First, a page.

Roman was one of only three graduate students selected to participate in last June’s National Endowment for the Humanities Summer Institute, “America’s Russian-Speaking Immigrants and Refugees: Twentieth Century Migration and Memory.” All the other participants were faculty members. The institute met for three weeks at Columbia University.
Roman’s dissertation, titled “Russian Berlin: Émigré Culture between German Modernism and the Soviet Avant-Garde” and advised by Katerina Clark and Katie Trumpener, focuses on Russian literature and art in Berlin during the early 20th century with an emphasis on the interwar period. He uses previously unexplored sources from the Beinecke, such as unpublished correspondence and manuscripts from the papers of Nina Berberova, Vladimir Korvin-Piotrovsky, Nicholas Nabokov, and Pavel Tchelitchew.
In October, Roman spoke at NYU on LGBT issues in Russia today. His talk, “Kvir po-russki: Language and Sexual Identity in Russia,” was on the linguistic means of forging a public discourse concerning Russia’s queer citizens. Last year, as an Associate in Teaching, he co-taught “Modernist Berlin, Petersburg, Moscow” with Katerina Clark. He also coordinated the Slavic Colloquium for his department. A native of Tatarstan, Russia, Roman earned his undergraduate degree from the University of Kazan.
On November 15, all three authors will host a discussion and public forum about LGBT myths. Details TBA.
Ryan Hall (History) is the only graduate student in recent memory to have won the 2012 Vernon Carstensen Memorial Award, given each year by the Agricultural History Society. His winning essay, “Struggle and Survival in Sallisaw: Revisiting John Steinbeck’s Oklahoma,” appeared in volume 87, no. 3 (Summer 2012) of Agricultural History. The paper on Sallisaw began as a thesis project at the University of Oklahoma, where he earned his bachelor’s degree.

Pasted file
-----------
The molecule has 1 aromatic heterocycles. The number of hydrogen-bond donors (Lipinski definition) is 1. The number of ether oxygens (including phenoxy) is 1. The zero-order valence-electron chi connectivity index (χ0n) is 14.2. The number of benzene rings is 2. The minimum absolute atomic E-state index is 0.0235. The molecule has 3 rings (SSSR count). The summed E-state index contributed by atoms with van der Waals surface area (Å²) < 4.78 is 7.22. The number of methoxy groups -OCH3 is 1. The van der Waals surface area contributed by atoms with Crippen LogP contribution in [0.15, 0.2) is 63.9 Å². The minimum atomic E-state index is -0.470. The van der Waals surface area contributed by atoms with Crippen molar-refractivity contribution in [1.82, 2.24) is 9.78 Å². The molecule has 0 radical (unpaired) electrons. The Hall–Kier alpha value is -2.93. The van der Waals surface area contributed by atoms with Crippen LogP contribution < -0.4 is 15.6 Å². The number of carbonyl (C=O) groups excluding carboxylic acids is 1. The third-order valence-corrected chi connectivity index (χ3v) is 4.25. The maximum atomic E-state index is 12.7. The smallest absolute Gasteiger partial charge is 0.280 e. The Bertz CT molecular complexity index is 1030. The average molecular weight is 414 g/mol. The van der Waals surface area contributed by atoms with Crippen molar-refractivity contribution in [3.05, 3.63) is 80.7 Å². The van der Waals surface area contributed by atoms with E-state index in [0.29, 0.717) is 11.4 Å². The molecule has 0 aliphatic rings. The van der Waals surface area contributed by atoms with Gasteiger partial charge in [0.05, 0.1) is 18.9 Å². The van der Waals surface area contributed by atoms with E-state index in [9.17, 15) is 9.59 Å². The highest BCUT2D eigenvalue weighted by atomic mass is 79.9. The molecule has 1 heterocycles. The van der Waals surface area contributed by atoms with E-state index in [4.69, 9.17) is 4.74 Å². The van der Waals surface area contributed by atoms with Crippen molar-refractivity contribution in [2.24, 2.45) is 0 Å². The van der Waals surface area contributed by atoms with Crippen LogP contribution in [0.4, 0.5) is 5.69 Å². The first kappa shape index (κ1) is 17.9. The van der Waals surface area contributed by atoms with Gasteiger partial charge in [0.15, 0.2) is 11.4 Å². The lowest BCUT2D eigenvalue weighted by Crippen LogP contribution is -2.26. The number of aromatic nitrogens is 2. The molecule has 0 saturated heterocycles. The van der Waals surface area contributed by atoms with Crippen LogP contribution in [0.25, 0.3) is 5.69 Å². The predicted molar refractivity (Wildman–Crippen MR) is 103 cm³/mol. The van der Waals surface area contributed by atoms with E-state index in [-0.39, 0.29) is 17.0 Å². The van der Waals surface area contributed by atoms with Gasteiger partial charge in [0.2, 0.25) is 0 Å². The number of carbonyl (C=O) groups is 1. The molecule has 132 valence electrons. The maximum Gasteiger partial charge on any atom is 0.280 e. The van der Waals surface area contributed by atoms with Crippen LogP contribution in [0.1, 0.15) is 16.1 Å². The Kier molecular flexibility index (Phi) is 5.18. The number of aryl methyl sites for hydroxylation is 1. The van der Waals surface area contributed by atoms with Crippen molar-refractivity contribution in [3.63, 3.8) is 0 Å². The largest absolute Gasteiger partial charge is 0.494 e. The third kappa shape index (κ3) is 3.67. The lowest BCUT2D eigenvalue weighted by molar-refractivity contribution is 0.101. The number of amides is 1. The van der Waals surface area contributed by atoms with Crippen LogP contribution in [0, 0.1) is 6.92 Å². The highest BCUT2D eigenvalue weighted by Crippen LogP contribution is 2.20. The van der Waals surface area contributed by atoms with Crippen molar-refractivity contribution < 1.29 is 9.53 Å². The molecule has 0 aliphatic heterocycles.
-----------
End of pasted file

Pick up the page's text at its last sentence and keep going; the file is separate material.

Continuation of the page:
In the article, Ryan explores the historical experience of Sallisaw, the Oklahoma community Steinbeck fictionalized in his 1939 novel, The Grapes of Wrath. Steinbeck’s portrayal “used frontier mythology to tap into American nostalgia for yeoman agriculture and anxiety about its perceived collapse during the 1930s,” he says. He argues that although many aspects of the novel reflected reality, “the roots of local farmers’ social and economic marginalization ran far deeper” than Steinbeck described. Farmers “responded in a variety of ways to the catastrophe of the Depression, turning to federal relief, conservation, and marginal farmland when confronted with hard times.”
Ryan’s current research, advised by John Mack Faragher and Ned Blackhawk, focuses on the American West and American Indian history. His dissertation is a social and political history of the Blackfoot peoples of Montana and Alberta between 1782 and 1870, and explores the many ways native people adapted to and controlled the plains fur trade.